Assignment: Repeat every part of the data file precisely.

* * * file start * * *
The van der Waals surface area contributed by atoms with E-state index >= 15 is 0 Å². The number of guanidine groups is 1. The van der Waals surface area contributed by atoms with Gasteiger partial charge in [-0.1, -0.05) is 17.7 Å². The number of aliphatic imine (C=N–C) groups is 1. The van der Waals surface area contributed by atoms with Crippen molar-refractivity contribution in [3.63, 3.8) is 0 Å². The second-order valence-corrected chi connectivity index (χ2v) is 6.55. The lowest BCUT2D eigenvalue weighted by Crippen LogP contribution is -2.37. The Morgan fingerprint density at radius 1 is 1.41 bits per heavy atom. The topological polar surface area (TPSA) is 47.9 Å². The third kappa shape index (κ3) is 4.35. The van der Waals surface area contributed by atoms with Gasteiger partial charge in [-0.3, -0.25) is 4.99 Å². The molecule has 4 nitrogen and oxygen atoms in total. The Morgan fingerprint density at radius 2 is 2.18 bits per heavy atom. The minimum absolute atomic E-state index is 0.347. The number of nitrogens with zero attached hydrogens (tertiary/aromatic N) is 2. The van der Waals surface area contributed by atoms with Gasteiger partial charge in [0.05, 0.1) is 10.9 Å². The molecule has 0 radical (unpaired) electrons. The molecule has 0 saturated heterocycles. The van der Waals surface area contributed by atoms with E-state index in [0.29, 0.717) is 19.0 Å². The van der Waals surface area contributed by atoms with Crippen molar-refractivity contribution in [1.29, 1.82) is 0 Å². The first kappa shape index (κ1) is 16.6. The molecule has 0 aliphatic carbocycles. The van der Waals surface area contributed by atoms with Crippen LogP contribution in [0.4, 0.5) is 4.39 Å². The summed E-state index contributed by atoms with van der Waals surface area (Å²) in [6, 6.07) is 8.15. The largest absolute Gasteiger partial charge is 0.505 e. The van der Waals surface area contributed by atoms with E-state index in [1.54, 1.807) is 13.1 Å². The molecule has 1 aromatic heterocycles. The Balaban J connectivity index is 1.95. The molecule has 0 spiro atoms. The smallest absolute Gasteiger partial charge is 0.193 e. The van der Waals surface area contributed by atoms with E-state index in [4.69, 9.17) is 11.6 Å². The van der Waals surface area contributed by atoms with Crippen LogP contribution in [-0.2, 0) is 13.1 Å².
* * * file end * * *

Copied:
The van der Waals surface area contributed by atoms with E-state index >= 15 is 0 Å². The number of guanidine groups is 1. The van der Waals surface area contributed by atoms with Gasteiger partial charge in [-0.1, -0.05) is 17.7 Å². The number of aliphatic imine (C=N–C) groups is 1. The van der Waals surface area contributed by atoms with Crippen molar-refractivity contribution in [3.63, 3.8) is 0 Å². The second-order valence-corrected chi connectivity index (χ2v) is 6.55. The lowest BCUT2D eigenvalue weighted by Crippen LogP contribution is -2.37. The Morgan fingerprint density at radius 1 is 1.41 bits per heavy atom. The topological polar surface area (TPSA) is 47.9 Å². The third kappa shape index (κ3) is 4.35. The van der Waals surface area contributed by atoms with Gasteiger partial charge in [-0.3, -0.25) is 4.99 Å². The molecule has 4 nitrogen and oxygen atoms in total. The Morgan fingerprint density at radius 2 is 2.18 bits per heavy atom. The minimum absolute atomic E-state index is 0.347. The number of nitrogens with zero attached hydrogens (tertiary/aromatic N) is 2. The van der Waals surface area contributed by atoms with Gasteiger partial charge in [0.05, 0.1) is 10.9 Å². The molecule has 0 radical (unpaired) electrons. The molecule has 0 saturated heterocycles. The van der Waals surface area contributed by atoms with E-state index in [0.29, 0.717) is 19.0 Å². The van der Waals surface area contributed by atoms with Crippen molar-refractivity contribution in [1.29, 1.82) is 0 Å². The first kappa shape index (κ1) is 16.6. The molecule has 0 aliphatic carbocycles. The van der Waals surface area contributed by atoms with Crippen LogP contribution in [0.4, 0.5) is 4.39 Å². The summed E-state index contributed by atoms with van der Waals surface area (Å²) in [6, 6.07) is 8.15. The largest absolute Gasteiger partial charge is 0.505 e. The van der Waals surface area contributed by atoms with E-state index in [1.54, 1.807) is 13.1 Å². The molecule has 1 aromatic heterocycles. The Balaban J connectivity index is 1.95. The molecule has 0 spiro atoms. The smallest absolute Gasteiger partial charge is 0.193 e. The van der Waals surface area contributed by atoms with E-state index in [4.69, 9.17) is 11.6 Å². The van der Waals surface area contributed by atoms with Crippen LogP contribution in [-0.2, 0) is 13.1 Å².